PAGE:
Yes, that is how the universe is divided up these days; or if not the universe, at least the immigration queues at Gatwick South Terminal.
When the Devil and I arrived back in the UK this morning–three hours late because Thomas Cook Airlines make the Titanic seem like a pleasant transport option–from our lovely trip to Cyprus, we were greeted by the sight of two separate corridors at the border. Not just two separate queues, you understand: the Rest of the World now are now directed by a sign (helpfully footnoted with the legend ‘This includes US citizens’, in case we’re too stupid to realise we’re not part of the EU) down a cattle chute of their very own, beneath exposed piping, drop cloths, and alongside bare sheetrock walls, twice the length of the EU corridor, to meet with surly border agents next to another sign that proclaims, reassuringly, ‘Tougher checks mean longer waits’ and ‘We catch 2,100 immigration criminals a year.’
After some further surly misdirection, I was made to join the EU queue anyway, as one of the only three representatives of the Rest of the World in the terminal at that time. And was duly questioned, although fortunately not detained again, probably because I had associate firepower standing next to me.
Quite apart from being pigeon-holed into Sneeches-with-Stars-Upon-Thars and Sneeches-Without-Stars by Angus McFergus McTavish Dundee Border Agent, what also peeved me was being questioned about the Refused Tier 1 Application (see here and here). The Border Agents can see on their little passport-reading computer that I was refused that visa but they can’t, apparently, see why. Evidently, this innocent piece of data makes me out to be quite the shady customer. So even though the refusal was entirely document-related, and due entirely to the Border Agency’s own misinformation, its presence on the database paints me with the brush of Immigration Criminal–they might as well slap a sticker on my forehead that says ‘Undesirable! Treat with suspicion!’ Because that’s exactly how the Border Agency are now treating me.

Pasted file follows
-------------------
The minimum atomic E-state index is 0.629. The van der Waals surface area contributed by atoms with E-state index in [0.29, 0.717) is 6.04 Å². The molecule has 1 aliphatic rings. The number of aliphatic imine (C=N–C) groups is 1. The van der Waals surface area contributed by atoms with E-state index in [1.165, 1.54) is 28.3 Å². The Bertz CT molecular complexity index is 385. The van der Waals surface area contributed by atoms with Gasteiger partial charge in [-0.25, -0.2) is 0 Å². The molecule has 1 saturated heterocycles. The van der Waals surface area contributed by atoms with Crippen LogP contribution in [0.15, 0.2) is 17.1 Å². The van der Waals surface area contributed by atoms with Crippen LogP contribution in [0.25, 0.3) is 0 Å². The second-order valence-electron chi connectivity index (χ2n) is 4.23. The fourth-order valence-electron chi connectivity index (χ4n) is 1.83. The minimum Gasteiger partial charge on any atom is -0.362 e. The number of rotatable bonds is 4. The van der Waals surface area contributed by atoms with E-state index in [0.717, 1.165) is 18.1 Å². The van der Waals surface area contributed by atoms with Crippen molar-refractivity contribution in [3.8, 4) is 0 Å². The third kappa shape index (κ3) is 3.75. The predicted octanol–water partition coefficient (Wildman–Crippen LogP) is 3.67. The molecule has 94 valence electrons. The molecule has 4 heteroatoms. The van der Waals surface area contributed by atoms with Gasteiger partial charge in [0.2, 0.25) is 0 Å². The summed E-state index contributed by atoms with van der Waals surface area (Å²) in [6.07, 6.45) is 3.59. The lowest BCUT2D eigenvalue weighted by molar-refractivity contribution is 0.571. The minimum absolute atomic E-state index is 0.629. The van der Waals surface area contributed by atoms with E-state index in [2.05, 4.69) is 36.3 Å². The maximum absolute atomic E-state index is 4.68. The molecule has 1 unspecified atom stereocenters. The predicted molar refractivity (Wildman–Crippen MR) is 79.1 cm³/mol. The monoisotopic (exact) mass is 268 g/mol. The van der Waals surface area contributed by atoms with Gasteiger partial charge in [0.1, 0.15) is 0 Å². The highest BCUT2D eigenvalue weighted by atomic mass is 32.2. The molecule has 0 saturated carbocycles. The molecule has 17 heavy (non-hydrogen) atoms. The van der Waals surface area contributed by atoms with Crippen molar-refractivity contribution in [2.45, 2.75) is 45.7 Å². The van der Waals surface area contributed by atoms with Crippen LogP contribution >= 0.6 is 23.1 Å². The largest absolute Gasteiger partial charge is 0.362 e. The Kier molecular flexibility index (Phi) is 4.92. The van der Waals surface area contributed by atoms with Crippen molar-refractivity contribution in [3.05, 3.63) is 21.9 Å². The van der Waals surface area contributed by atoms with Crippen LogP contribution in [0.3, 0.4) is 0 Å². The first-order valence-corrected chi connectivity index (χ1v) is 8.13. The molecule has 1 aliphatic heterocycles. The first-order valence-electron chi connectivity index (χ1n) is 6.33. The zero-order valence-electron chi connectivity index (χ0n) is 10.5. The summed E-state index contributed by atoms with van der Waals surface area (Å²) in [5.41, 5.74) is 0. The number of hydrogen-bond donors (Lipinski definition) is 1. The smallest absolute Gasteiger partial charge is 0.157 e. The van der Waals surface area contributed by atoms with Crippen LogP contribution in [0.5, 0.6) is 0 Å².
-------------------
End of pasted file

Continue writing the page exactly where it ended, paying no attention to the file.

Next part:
Somebody ought to relay to them that (a) living in Britain has now become so repulsive to some of its own citizens that they feel no shame in asking me ‘Why in the name of all that is holy and pure do you want to stay here?’ and (b) the United States is not yet such a shithole that its productive class are now fleeing in droves to the sunnier shores of the UK. It’s not as if I’m here to start a new life in a better land where all are free to pursue prosperity and happiness. All I wanted was to carry on enjoying my nice job and my nice home with my nice now-husband, fulfilling all the responsibilities of living in Britain without having access to any of the privileges. I don’t see why that’s so much to ask, or why it means I must not only put up with being shepherded about, marginalised, and interrogated like the sneakiest crim in history, but also be expected to feel safer and grateful for it at the same time.
That said, Cyprus was wonderful, and interestingly enough, provided a tremendous contrast: we went to the American Embassy in Nicosia to have a document notarised by the consul, and from start to finish, I was treated like royalty. Admittedly, royalty that has to be metal-detectored and patted down three times before being allowed into the Inner Sanctum, but royalty nonetheless. Everybody was polite, nay, downright friendly; they ushered me to the front of all the queues, no appointment necessary; the consul himself congratulated me in paternal fashion on the impending nuptials; and the guards were kind enough to arrange transport back to Larnaka for us–all because of my shiny blue American passport. Sometimes being part of the Rest of the World is quite pleasant.